Pulmonary Objectives Blood on the Road - PBL-J-2015

Learning Objectives for Blood on the Road
How are the lung and the chest wall related?
Chest wall: thoracic wall
The true thoracic wall includes the thoracic cage and the muscles that extend
between the ribs as well as the skin and cutaneous tissue, muscles, and fascia
covering it's anteriolateral aspect.
Thoracic wall contains the thoracic cavity, consisting of:
Right and left pulmonary cavities: non communicating (non-connected)
cavities containing:
o Lungs
o Pleurae
Central mediastinum (media=layer,
stinum= ??), a compartment
separating the pulmonary cavities.
It contains:
o Heart
o 'Great' Vessels (vena cava,
o Trachea,
o Oesophagus
o Thymus
o Lymphatic structures
The lungs are the chest wall are related via the pleurae, a serous sac (serum
producing sac) consisting of:
Visceral Pleura: engulfs all surfaces of the lungs
Parietal Pleura: lines pulmonary cavities, consisting of:
o costal part
o mediastinal part
o diaphragmatic part
o cervical part: extends to line of C7 vertebrae
The pleural 'space' is a layer of serous/'serum-like' pleural fluid. The
lubrication of this fluid produces the ideal low-resistance environment needed to
facilitate efficient respiration. It also creates the surface tension needed for the
lungs to adhere to the chest/thoracic wall
From which structures could blood loss and air leaks arise?
Air leaks can come from:
Lung itself
External environment
This can be due to a penetrating injury to the thoracic cage (bullet, knife,
fractured rib), or the rupture of a pulmonary lesion into the pleural cavity
(bronchopulmonary fistula)
Air leaks causing a build up of pressure in the pleural cavity is called a
pneumothorax. This inevitably results in a collapse of the lung. Air in the
pleural cavity appears black on a radiograph, whilst lung tissue consists of
blackened areas with white lung markings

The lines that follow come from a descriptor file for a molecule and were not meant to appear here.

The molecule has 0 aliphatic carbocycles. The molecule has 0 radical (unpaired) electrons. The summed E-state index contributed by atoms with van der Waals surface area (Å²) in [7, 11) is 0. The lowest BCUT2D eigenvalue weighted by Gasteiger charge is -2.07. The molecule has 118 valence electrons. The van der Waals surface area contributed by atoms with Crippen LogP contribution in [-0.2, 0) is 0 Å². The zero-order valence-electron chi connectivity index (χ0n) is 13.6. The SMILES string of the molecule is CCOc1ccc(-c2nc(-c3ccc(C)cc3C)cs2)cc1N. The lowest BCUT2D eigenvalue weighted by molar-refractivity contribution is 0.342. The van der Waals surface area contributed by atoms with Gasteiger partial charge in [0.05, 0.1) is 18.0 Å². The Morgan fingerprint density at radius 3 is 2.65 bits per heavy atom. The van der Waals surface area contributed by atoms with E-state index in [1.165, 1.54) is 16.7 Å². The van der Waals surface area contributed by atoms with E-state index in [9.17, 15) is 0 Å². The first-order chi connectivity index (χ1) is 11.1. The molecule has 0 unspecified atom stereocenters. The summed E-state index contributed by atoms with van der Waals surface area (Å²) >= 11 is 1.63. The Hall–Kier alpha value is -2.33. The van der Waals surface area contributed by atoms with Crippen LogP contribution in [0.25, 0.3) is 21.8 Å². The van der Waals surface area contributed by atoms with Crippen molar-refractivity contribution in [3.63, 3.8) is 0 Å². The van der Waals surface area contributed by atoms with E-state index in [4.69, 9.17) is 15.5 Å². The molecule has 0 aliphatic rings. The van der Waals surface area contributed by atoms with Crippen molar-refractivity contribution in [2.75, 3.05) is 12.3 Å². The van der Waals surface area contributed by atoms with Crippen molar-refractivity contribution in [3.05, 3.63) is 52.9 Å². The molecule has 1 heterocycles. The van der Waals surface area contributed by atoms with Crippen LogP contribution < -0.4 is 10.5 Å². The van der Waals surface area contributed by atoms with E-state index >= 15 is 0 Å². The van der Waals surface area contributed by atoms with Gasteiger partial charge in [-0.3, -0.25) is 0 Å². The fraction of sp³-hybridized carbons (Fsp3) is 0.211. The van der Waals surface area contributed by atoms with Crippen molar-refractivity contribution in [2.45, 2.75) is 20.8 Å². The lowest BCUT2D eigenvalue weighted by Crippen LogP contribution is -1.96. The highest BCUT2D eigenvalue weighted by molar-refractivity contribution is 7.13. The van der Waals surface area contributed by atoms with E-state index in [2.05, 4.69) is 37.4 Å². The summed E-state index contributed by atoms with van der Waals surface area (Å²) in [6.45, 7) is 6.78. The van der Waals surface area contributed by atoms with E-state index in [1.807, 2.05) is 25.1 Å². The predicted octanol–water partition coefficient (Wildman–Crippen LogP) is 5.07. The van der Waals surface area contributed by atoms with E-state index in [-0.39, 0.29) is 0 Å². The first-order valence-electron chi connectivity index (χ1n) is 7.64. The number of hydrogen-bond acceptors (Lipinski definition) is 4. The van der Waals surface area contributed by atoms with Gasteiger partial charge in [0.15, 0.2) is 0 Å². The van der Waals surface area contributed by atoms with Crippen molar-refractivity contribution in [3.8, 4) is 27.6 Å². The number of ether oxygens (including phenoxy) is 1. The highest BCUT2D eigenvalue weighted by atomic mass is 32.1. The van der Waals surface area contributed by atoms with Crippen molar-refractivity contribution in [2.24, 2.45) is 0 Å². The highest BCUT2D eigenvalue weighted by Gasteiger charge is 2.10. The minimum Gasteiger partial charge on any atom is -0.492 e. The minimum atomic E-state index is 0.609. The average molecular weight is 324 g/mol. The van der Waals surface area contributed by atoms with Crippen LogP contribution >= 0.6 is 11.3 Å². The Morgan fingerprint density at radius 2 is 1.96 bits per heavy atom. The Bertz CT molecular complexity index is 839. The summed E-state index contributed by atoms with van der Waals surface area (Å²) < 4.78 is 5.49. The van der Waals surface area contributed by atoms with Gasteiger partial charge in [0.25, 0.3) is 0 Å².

Blood loss could arise from:
Pulmonary vessels: especially the pulmonary arteries and veins
Lobar vessels (supply lobes of lungs)
Bronchial vessels
The 'great' vessels: aorta, superior/inferior vena cava
The coronary vessels, and other vessels that supply the heart
The heart itself
Blood leaks causing a build up of pressure within the pleural cavity is called a
haemothorax. They are represented by vast quantities of white on a radiograph suggesting fluid build up. Non-blood fluid build up in the pleura is called a
Characteristics of pneumothorax on radiograph:
Denser areas of white (collapsed lung) surrounded by blacker air
Elevation of diaphragm above usual level
Narrowed intercostal spaces
Mediastinal shift and tracheal deviation TOWARDS affected side
Which structures prevent the blood and air from moving
out into other tissues?
The pleura and mediastinum prevent the movement of blood and air into other
tissues. Thus, instead of moving to other regions of the body, blood and air can
accumulate within these tissues and place pressure on the vital organs within
Normal lung (below)
Haemopneumothorax (below)
Sources: excuse lazy referencing!
Clinically oriented anatomy
Google definitions
Wikipedia (pictures)
British Medical Journal (for pictures)